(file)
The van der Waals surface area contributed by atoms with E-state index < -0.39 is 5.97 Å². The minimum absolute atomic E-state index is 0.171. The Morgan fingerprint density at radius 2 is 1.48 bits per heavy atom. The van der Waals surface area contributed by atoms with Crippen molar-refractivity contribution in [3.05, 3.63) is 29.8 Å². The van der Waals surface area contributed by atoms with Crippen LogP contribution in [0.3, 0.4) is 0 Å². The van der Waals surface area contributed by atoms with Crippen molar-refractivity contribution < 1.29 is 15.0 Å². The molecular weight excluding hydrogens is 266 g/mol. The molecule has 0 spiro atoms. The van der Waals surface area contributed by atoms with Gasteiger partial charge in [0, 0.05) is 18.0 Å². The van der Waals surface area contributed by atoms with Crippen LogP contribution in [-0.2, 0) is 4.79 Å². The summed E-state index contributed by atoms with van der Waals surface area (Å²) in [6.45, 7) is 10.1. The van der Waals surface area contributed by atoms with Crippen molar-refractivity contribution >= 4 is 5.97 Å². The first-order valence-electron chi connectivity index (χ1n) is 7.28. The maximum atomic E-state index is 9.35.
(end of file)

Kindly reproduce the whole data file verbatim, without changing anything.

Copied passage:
The van der Waals surface area contributed by atoms with E-state index < -0.39 is 5.97 Å². The minimum absolute atomic E-state index is 0.171. The Morgan fingerprint density at radius 2 is 1.48 bits per heavy atom. The van der Waals surface area contributed by atoms with Crippen molar-refractivity contribution in [3.05, 3.63) is 29.8 Å². The van der Waals surface area contributed by atoms with Crippen LogP contribution in [0.3, 0.4) is 0 Å². The van der Waals surface area contributed by atoms with Crippen molar-refractivity contribution < 1.29 is 15.0 Å². The molecular weight excluding hydrogens is 266 g/mol. The molecule has 0 spiro atoms. The van der Waals surface area contributed by atoms with Gasteiger partial charge in [0, 0.05) is 18.0 Å². The van der Waals surface area contributed by atoms with Crippen LogP contribution in [-0.2, 0) is 4.79 Å². The summed E-state index contributed by atoms with van der Waals surface area (Å²) in [6.45, 7) is 10.1. The van der Waals surface area contributed by atoms with Crippen molar-refractivity contribution >= 4 is 5.97 Å². The first-order valence-electron chi connectivity index (χ1n) is 7.28. The maximum atomic E-state index is 9.35.